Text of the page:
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I was talking with one of the other players, who was saying that if you're playing at your top level, you win this tournament nine out of 10 times. How do you consistently get to that level?
It's health, it's mindset and it's repetition. It sounds corny, but it is trusting the process. A lot of weeks you don't play your best tennis. I'm fighting and working hard to put in the time on the practice court. I really wanted to start playing a lot of doubles and I think that's helped me. I have a long way to go. In my singles, I can get to the net a lot more and take advantage of opportunities for me to finish. I'll try to not be put off my many volley misses and keep progressing. There is still so much to do with my game. I know what I'm capable of, but I just need to stay healthy and focused. Those two things.

You really looked the part this week, beating top seed Fabbiano and then Harris, who had won 18 straight sets entering the final. Now you're looking towards the US Open. How do you maintain the momentum in the short term? 
I know Tennis Australia have a wild card and I don't know who they're going to give it to. I was told that I need to show that I can play matches and I couldn't have shown it in a better way than this week. If it's qualies, it is what it is. I need to get my ranking up so I don't have to be in this position. I want to be back in the Top 100 by the end of this year. I just got to keep playing and stay focused. 

How do you find the right mixture of Challengers and ATP World Tour qualifying events, to get your ranking back up?
I think a mixture is good. Coming back, nothing can replace matches. You can play unbelievable in practice all you want and I've done that the past couple years. I'm playing guys in practice who are Top 20, Top 10 even, and I'm thinking what I'm doing wrong in matches to not play this well. A lot of it is confidence. I'm moving better in matches and you can do all the movement drills off court, but until you're out there reacting to balls and competing and giving effort in every point, you start to learn that. I'm starting to find that competitive edge again that I was missing.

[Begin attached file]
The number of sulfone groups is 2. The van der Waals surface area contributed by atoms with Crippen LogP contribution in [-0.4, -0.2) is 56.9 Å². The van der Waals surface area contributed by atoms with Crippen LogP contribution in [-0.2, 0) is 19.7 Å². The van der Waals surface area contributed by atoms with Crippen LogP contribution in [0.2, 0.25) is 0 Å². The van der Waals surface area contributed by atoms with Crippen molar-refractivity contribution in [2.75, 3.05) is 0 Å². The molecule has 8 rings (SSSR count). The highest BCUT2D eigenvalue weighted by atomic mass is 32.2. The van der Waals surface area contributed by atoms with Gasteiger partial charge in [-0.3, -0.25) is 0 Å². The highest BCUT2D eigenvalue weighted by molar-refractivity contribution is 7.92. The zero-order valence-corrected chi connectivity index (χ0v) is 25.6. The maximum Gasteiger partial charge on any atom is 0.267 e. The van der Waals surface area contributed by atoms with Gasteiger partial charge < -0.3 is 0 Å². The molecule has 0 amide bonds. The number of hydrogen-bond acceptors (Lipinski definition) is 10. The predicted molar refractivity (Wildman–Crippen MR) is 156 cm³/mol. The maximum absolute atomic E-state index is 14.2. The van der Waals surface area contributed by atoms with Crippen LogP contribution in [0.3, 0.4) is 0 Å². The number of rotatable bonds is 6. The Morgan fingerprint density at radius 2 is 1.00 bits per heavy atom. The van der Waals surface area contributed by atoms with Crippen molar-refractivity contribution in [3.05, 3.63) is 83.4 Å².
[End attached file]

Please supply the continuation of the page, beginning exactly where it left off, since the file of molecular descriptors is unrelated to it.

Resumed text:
Talk about what your team has provided you. Todd Langman obviously has been your longtime coach and you recently brought on Vasek Jursik to work with the physical side.
Well, Vasek has just added more routine to my performances. There's nothing groundbreaking to be honest. It's just the little things that I wasn't doing best. And it's been tough on him as well, because literally right when I started working with him, I fell in Monte-Carlo. I've been training a little at Mouratoglou Academy when I'm in Europe. They have great facilities for me to use and he's brought more structure and helped me with my flexibility and mobility. He's definitely more consistency in my warm-ups and cool-downs and focus. And with Todd, we fight all the time, but he's more like a brother than a coach. I love having him in my corner and he's the first coach I ever had. I don't think too many people can say that. We know we care about each other regardless, and that's the biggest thing.

ATP Challenger Tour